Most developers (certainly in developed markets) now have a view of a mobile Internet user as a BlackBerry or iPhone user with regular, daily access to email and the web, plus widgets and maybe an appstore. As mentioned above, that population at the moment is probably less than 50m people (ie the 40m plus another 10m of EDGE/3.0G Internet users).
I also see a lot of assumptions that everyone with a 3G-enabled PC will be an active user - not realistic, as only a % will actually pay for connectivity services. Many also forget how few prepay users (still!) get access to mobile data, especially at a reasonable price. 1.2 billion is approximately the number of global individual users with postpaid contracts today.
At the end of 2012, my own Mobile Broadband Computing report from a couple of months ago estimated active users of non-phone devices as:
- 170m for PCs (embedded or dongle)
- 20m with MIDs
Note that these are "users" not "subscribers". Most will not have traditional "subscriptions" but will use connectivity through various adhoc or bundled business models.
I haven't done any formal forecasts for smartphone usage, but my (very approximate) take would be, again for end-2012 [3.5 years from now]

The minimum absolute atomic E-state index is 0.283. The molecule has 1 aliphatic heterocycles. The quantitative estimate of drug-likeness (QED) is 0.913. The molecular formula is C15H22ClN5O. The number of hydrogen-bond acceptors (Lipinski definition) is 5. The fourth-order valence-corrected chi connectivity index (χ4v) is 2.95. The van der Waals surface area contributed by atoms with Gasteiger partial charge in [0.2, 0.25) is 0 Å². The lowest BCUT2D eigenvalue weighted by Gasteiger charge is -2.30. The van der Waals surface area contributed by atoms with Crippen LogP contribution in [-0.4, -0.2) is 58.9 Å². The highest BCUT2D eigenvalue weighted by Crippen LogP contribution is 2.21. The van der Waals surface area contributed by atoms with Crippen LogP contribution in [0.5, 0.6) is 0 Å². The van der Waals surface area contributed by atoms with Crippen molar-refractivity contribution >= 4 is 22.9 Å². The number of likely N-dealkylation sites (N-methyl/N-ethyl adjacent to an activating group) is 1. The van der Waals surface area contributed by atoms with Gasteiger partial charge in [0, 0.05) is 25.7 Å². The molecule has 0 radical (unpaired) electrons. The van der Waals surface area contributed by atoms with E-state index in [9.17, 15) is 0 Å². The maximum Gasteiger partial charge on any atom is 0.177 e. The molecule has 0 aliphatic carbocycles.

- maybe 250-300m regular active users of flatrate data + highend phones equivalent to today's iPhone. Most will be contract monthly customers.
- maybe 200m more occasional users (maybe on-portal or widget) mobile web users with an OK-ish browser. Mix of contract and prepay.
- a fairly long tail of WAP users doing occasional access - mostly in emerging markets, but hobbled by continued poor availability of mobile data services to 2G prepay users. These are interesting from a statistical point of view (especially if you're trying to make a point), but are not really Internet users in the way that their counterparts with PCs or in cybercafes view the world.
[Sidenote on this mythical next 1 billion Internet users being on mobile: I recently drove 4000km through India, through big cities & small villages & rural towns. Advertising for mobile was absolutely everywhere. But <1% was for mobile data - and most of that was for SMS cricket results or similar. I saw ads for dongles in Varanasi and Mumbai, posters for Blackberries in Mumbai as well, WAP portals in a couple of other towns - and precisely zero people who were obviously using the web on a mobile device. I've been unable to get to the bottom of the 10's of millions of "mobile Internet" users cited by some national authorities, but I suspect the definitions are as loose as possible]
Put another way, I'd expect the population of high-end mobile Internet users to be about 500m by end-2012, split about 40:60 between PCs and smartphones.
Let's get rid of some of the noisy hype, and focus on real, actionable numbers. It's starting to get embarassing to see overblown figures repeated continually - it suggests insecurity or ignorance, like sticking your fingers in your ears.